From my perspective (as an infrequent buyer on Sedo), a seller pushing a domain name to Sedo auction after receiving a private offer is a bad idea, and it may cause the seller to leave money on the table, as I will explain below.
A couple of weeks ago, I made an offer on a domain name that I wanted to buy for somewhere in the $1,000 range. I don’t have a record of my opening offer, but it was in the ballpark of $500 and the owner’s counter offer was $1,000. Once I received the counter offer, I knew in my head that I was going to buy the domain name, but it was just a matter of how much I would spend, since the owner’s expectation and my expectation were in the same range.
I didn’t want to buy it now for $1,000, figuring that we’d meet somewhere in the middle between our two offers. I counter offered at $688, hoping the owner would either accept the offer or come down somewhere in the $800 range, where I probably would have bought it or countered at $750, with the idea being that I would get it for $200+/- less than what I wanted to pay.
Instead of doing what I expected, the seller sent the domain name to public auction, which is his right to do, although it was annoying to me. If I won the auction, I would either have to pay Sedo to keep the sale private (even more annoying), or my purchase price would be disclosed, thus taking away an advantage when I want to quickly re-sell the domain name.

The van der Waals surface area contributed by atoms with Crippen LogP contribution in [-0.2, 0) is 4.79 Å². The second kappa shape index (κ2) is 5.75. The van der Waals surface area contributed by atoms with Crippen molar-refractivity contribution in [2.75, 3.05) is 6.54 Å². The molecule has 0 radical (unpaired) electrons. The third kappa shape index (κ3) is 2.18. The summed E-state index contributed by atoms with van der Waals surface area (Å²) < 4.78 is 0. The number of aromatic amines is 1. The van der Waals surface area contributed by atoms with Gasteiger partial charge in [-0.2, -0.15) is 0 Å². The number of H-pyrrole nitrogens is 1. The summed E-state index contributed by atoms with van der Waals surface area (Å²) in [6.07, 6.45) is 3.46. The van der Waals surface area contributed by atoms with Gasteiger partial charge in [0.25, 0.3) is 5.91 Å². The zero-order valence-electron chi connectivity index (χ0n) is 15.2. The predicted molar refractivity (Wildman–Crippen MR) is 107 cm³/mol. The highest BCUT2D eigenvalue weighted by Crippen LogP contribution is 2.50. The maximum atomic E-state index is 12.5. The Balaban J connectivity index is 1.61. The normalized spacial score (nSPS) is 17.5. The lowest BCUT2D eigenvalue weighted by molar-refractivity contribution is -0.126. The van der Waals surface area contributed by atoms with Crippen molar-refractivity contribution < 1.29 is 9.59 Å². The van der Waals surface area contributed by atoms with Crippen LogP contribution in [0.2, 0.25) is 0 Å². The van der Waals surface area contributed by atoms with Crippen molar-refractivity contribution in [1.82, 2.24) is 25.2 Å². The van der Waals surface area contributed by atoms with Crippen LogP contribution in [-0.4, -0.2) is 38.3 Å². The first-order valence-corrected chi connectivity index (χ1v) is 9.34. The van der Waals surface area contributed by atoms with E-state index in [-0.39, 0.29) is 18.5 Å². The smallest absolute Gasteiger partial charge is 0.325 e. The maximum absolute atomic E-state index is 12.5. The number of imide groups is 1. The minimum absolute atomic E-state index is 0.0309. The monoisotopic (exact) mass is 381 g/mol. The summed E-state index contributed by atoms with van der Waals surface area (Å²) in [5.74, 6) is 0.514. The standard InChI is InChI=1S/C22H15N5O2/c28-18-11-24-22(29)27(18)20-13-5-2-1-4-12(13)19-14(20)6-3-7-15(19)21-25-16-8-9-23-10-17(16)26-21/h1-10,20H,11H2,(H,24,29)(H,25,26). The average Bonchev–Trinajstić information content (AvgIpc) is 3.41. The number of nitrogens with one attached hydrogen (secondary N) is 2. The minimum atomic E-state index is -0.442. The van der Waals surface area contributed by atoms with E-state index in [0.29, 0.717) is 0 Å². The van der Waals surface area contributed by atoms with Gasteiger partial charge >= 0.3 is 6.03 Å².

As the auction came to an end, another bidder jumped in and bid $738. I opted to not outbid this price, and the domain name was sold for $738. I didn’t want to get carried away in a bidding war, and I didn’t want to allow the owner to make more money by using my private offer as leverage. As the saying goes, I cut my nose to spite my face, but there are plenty of other good deals out there.
Had the domain seller opted to initially reply that $1,000 was his final price, I would have bought it. Instead, he tried to squeeze as much money as possible out of the name by going to auction, and he lost out on $250+. Not a big deal when all is said and done, but it’s 25% left on the table. Had we been talking thousands and not hundreds, that would have been a nice chunk of change.
Pushing a domain name to auction may seem like a good idea to make as much money as possible from a domain name, but this is a real example of where it cost the seller some money.